TOKYO (Reuters) - Japan’s top steelmaker Nippon Steel Corp may close more blast furnaces as part of plans to reduce domestic facilities to cut costs, said a senior executive, as falling demand and lower Asian steel prices eat into its annual profit forecast.
The world’s third-biggest steelmaker has 15 blast furnaces across Japan with two due to be shut by around March 2024. Any further closures would reduce capacity and could undermine its presence in the growing, but highly-competitive Asian markets.
“Our goal is to bring down fixed cost to a proper level,” Nippon Steel Executive Vice President Katsuhiro Miyamoto told Reuters in an interview on Friday.
“All of the facilities including blast furnaces are possible targets of consolidations,” he said, citing that they need to mirror declining local demand due to shrinking population and higher export barriers amid growing trade conflicts worldwide.
“But nothing has been decided yet,” he added.
Nippon exports more than 40% of its steel output, but the number may fall as Asian countries are seeking to increase local productions and China may ship more steel abroad from their newly-built mills by the coast, he said.
Last month, the steelmaker trimmed its annual profit forecast as slumping steel prices in Asia dented its export margins and a series of suspensions at local facilities, caused by a strong typhoon and a fire, cut its output.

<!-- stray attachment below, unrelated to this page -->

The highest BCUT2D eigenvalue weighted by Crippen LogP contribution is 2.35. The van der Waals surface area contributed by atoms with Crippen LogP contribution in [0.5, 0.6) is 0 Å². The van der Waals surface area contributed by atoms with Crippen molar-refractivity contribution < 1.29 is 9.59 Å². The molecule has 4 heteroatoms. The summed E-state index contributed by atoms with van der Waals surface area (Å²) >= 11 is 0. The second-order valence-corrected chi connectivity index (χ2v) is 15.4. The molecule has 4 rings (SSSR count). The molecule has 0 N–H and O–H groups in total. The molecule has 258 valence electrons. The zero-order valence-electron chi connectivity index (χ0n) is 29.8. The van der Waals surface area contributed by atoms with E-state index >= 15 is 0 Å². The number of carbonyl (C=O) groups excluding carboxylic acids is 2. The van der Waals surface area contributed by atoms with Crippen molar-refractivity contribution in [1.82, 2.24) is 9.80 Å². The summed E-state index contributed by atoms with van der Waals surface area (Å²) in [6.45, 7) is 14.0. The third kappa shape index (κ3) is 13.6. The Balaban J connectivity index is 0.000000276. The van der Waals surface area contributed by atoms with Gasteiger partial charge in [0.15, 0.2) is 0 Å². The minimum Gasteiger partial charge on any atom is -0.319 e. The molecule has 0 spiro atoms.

It also announced a restructuring plan at the time to consolidate its 16 domestic bases into six steelworks that will be under the direct control of its president from next April although details were not disclosed.
Miyamoto declined to comment on potential job cut, but said any job redundancy could be offset by transfering to other tasks within the group as there were shortages in some posts.
Japan’s steel industry may benefit from a $122 billion fiscal package announced by Japan government on Thursday to support stalling growth as the stimulus includes spending to build infrastructure to cope with large natural disasters, Miyamoto said.
But slipping exports by its industrial customers, such as auto and auto-parts makers, slower orders by shipbuilders amid prolonged U.S.-Sino trade row and weak steel prices in Asia are cause for anxiety, he said.
To drive growth and offset falling local demand, Nippon Steel has been stepping up overseas expansion.
Last month, India’s Supreme Court cleared the path for ArcelorMittal and Nippon Steel to take over bankrupt Essar Steel, following a legal tussle that has dragged through multiple courts for over two years.
Miyamoto said the buyers’ plan to double Essar’s output in coming years remains unchanged, but they may revise some steps to meet softer steel demand in India and sliding natural gas prices.
Cheaper gas price makes a direct reduction plant, an iron making process utilising natural gas, instead of coking coal, to reduce iron ore, more cost-effective, he said.
“We’ll look into economic efficiency to decide whether to build a blast furnace or direct reduction plant,” he said.
Reporting by Yuka Obayashi; Editing by Michael Perry
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